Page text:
In fact, Wojcik’s totalizing thoughtfulness may force some readers to anticipate omissions. For instance, for the first half of her work, race appears only intermittently in chapters such as the one regarding Shirley Temple, where her “affiliation with blackness” is briefly addressed only to note the ways it can awkwardly “mask racial interaction even as [such films] covertly represent it.” Given the necessity of addressing the difference of urban childhood across races, Wojcik sets aside Chapter 4 (“‘The Odds are against Him’: Archives of Unhappiness among Black Urban Boys”) to properly address the concerns of black youth in urban settings. In the chapter, Wojcik explores the way certain hybrid texts—for instance, the quasi-documentaries The Quiet One (1948) and The Cool World (1963)—“articulate anger at the way in which social and institutional mechanisms underpin racist practices,” advocating that “we...imagine black and other minority children as mobile and free figures in an urban landscape linked to play and encounter, not criminality or misery.” Even as Chapter 4 slips a bit into banality when it defaults to close readings of the texts, Wojcik’s choice of texts and resultant insights reveal an immeasurable depth of knowledge on the subject.
Perhaps the only genuine concern with Wojcik’s approach is the occasional desultory quality of her ideas—possibly due to her reliance on multiple subheadings per chapter. This is particularly noticeable in her chapter on Shirley Temple; a chapter that otherwise serves as a definitive reading of the showbiz icon. Specifically, in the final pages of that chapter, Wojcik expands her reading of Temple-as-signifier to address less essential readings of Little Orphan Annie, Jane Withers, and The Wizard of Oz (1939). Most peculiarly, her analysis of The Wizard of Oz is built on her appreciation of Salman Rushdie’s “especially smart” reading of the film in such an admiring way that Wojcik allows herself relatively few new insights.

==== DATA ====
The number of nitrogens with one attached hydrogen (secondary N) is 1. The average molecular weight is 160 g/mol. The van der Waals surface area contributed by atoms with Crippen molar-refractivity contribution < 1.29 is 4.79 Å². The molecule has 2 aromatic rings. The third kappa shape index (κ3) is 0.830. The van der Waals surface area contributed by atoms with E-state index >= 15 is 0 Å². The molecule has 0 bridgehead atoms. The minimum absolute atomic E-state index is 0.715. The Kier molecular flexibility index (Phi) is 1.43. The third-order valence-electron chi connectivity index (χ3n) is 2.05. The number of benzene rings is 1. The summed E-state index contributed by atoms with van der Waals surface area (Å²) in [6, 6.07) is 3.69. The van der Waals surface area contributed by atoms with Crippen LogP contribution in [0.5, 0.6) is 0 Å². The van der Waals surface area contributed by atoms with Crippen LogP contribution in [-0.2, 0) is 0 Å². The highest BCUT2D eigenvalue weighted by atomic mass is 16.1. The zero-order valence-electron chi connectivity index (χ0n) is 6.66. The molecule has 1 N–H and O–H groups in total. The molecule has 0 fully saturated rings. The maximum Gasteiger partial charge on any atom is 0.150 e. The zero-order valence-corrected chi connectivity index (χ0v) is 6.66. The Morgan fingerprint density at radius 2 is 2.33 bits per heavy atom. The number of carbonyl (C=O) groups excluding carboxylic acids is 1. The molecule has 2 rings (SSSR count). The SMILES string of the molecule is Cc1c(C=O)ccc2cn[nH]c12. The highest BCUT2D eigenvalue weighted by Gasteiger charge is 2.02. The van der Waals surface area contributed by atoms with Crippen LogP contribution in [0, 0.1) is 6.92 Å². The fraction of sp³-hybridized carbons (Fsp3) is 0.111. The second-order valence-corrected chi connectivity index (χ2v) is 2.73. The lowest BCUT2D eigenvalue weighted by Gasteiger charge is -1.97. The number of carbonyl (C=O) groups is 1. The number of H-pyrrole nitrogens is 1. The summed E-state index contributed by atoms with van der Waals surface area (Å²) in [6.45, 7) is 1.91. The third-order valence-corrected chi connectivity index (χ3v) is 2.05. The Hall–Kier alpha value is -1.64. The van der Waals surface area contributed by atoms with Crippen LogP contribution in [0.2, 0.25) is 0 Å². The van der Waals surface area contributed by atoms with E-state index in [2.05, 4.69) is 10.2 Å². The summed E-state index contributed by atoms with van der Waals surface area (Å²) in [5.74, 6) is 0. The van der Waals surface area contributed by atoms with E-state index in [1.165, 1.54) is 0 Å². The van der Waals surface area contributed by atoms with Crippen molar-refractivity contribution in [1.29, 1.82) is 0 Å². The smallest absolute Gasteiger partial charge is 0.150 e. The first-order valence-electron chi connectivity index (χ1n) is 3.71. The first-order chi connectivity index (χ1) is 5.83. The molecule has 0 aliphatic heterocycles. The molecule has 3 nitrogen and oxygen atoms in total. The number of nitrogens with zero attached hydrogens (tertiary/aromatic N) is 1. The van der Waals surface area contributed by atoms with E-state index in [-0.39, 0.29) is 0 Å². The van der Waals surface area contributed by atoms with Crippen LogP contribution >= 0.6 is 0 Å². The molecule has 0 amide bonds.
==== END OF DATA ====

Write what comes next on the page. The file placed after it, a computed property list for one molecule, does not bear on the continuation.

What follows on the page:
Wojcik’s work finishes in the here and now, with a chapter that assesses Sesame Street, helicopter parents, The Hunger Games franchise, and Extremely Loud and Incredibly Close both novel and film (2005/2011). The contemporary purview of this chapter allows Wojcik to draw a connecting line between her chapters on Depression-era street urchins and post-war, disenfranchised black youth and our present day. Despite her tendency toward the theoretical, one would never accuse Wojcik of being unclear in this chapter or elsewhere—she beautifully traces out a logical trajectory throughout the book. Meanwhile, Wojcik’s undergirding premise of charting and analyzing representations of urban childhood and its various neglects shines through in lucid prose throughout the chapter. Near the conclusion of Fantasies of Neglect, Wojcik ends with what might serve as her work’s thesis, stating, “Our collective nostalgia tells us that children were more innocent in the early twentieth century than they are now, but the discourse on children and representations of them, in films, comics, and popular fiction, tell a different story.” Implied in this argument is the inevitable, uneasy question: are we listening?
Michael Petitti is a Lecturer in the Thematic Option Honors Program at the University of Southern California, where he teaches interdisciplinary courses in writing and cultural studies. His research focuses on exploitation and the American cinema.